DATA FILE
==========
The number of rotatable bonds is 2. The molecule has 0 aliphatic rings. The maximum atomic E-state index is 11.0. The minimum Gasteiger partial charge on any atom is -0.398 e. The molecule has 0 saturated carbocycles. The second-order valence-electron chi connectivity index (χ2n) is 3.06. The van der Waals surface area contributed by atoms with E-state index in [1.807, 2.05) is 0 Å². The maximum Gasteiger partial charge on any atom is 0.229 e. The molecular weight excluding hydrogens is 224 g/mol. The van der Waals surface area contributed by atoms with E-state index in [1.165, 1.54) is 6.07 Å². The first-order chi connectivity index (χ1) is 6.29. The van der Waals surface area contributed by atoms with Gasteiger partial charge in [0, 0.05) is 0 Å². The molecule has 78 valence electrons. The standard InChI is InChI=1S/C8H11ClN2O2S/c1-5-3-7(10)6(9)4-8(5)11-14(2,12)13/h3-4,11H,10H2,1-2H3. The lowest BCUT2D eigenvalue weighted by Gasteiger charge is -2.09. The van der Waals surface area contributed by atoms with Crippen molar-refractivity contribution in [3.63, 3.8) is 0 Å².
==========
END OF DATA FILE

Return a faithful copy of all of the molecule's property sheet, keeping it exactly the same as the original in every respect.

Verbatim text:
The number of rotatable bonds is 2. The molecule has 0 aliphatic rings. The maximum atomic E-state index is 11.0. The minimum Gasteiger partial charge on any atom is -0.398 e. The molecule has 0 saturated carbocycles. The second-order valence-electron chi connectivity index (χ2n) is 3.06. The van der Waals surface area contributed by atoms with E-state index in [1.807, 2.05) is 0 Å². The maximum Gasteiger partial charge on any atom is 0.229 e. The molecular weight excluding hydrogens is 224 g/mol. The van der Waals surface area contributed by atoms with E-state index in [1.165, 1.54) is 6.07 Å². The first-order chi connectivity index (χ1) is 6.29. The van der Waals surface area contributed by atoms with Gasteiger partial charge in [0, 0.05) is 0 Å². The molecule has 78 valence electrons. The standard InChI is InChI=1S/C8H11ClN2O2S/c1-5-3-7(10)6(9)4-8(5)11-14(2,12)13/h3-4,11H,10H2,1-2H3. The lowest BCUT2D eigenvalue weighted by Gasteiger charge is -2.09. The van der Waals surface area contributed by atoms with Crippen molar-refractivity contribution in [3.63, 3.8) is 0 Å².